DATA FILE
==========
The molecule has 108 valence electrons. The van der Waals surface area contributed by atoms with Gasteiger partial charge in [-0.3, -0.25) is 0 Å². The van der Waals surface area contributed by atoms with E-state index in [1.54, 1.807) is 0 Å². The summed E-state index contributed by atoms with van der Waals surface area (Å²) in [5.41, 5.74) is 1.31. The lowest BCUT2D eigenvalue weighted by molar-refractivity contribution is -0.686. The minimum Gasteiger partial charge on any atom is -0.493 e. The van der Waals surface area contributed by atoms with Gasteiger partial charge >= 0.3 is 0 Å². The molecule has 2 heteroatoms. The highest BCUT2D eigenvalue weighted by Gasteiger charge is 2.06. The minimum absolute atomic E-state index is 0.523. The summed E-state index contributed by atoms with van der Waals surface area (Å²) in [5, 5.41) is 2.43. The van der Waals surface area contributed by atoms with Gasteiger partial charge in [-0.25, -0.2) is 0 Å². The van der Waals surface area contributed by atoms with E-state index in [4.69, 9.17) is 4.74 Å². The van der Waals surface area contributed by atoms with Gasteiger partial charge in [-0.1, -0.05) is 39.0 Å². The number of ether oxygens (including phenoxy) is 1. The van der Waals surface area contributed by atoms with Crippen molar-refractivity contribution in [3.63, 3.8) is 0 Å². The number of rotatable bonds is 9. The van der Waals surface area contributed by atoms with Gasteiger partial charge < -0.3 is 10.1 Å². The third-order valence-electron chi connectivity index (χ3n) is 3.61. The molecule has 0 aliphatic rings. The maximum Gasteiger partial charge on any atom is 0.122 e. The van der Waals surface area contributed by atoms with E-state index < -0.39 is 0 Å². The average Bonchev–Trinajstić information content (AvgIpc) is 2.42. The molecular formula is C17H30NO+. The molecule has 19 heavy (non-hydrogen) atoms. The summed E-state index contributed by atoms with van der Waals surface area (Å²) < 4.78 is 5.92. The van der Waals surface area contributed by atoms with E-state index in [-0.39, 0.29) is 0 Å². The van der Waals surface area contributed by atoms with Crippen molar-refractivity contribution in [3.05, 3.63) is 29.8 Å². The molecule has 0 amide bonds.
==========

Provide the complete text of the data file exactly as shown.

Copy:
The molecule has 108 valence electrons. The van der Waals surface area contributed by atoms with Gasteiger partial charge in [-0.3, -0.25) is 0 Å². The van der Waals surface area contributed by atoms with E-state index in [1.54, 1.807) is 0 Å². The summed E-state index contributed by atoms with van der Waals surface area (Å²) in [5.41, 5.74) is 1.31. The lowest BCUT2D eigenvalue weighted by molar-refractivity contribution is -0.686. The minimum Gasteiger partial charge on any atom is -0.493 e. The van der Waals surface area contributed by atoms with Gasteiger partial charge >= 0.3 is 0 Å². The molecule has 2 heteroatoms. The highest BCUT2D eigenvalue weighted by Gasteiger charge is 2.06. The minimum absolute atomic E-state index is 0.523. The summed E-state index contributed by atoms with van der Waals surface area (Å²) in [5, 5.41) is 2.43. The van der Waals surface area contributed by atoms with Gasteiger partial charge in [-0.25, -0.2) is 0 Å². The van der Waals surface area contributed by atoms with E-state index in [4.69, 9.17) is 4.74 Å². The van der Waals surface area contributed by atoms with Gasteiger partial charge in [-0.1, -0.05) is 39.0 Å². The number of ether oxygens (including phenoxy) is 1. The van der Waals surface area contributed by atoms with Crippen molar-refractivity contribution in [3.63, 3.8) is 0 Å². The number of rotatable bonds is 9. The van der Waals surface area contributed by atoms with Gasteiger partial charge < -0.3 is 10.1 Å². The third-order valence-electron chi connectivity index (χ3n) is 3.61. The molecule has 0 aliphatic rings. The maximum Gasteiger partial charge on any atom is 0.122 e. The van der Waals surface area contributed by atoms with E-state index < -0.39 is 0 Å². The average Bonchev–Trinajstić information content (AvgIpc) is 2.42. The molecular formula is C17H30NO+. The molecule has 19 heavy (non-hydrogen) atoms. The summed E-state index contributed by atoms with van der Waals surface area (Å²) < 4.78 is 5.92. The van der Waals surface area contributed by atoms with E-state index in [-0.39, 0.29) is 0 Å². The van der Waals surface area contributed by atoms with Crippen molar-refractivity contribution in [3.05, 3.63) is 29.8 Å². The molecule has 0 amide bonds.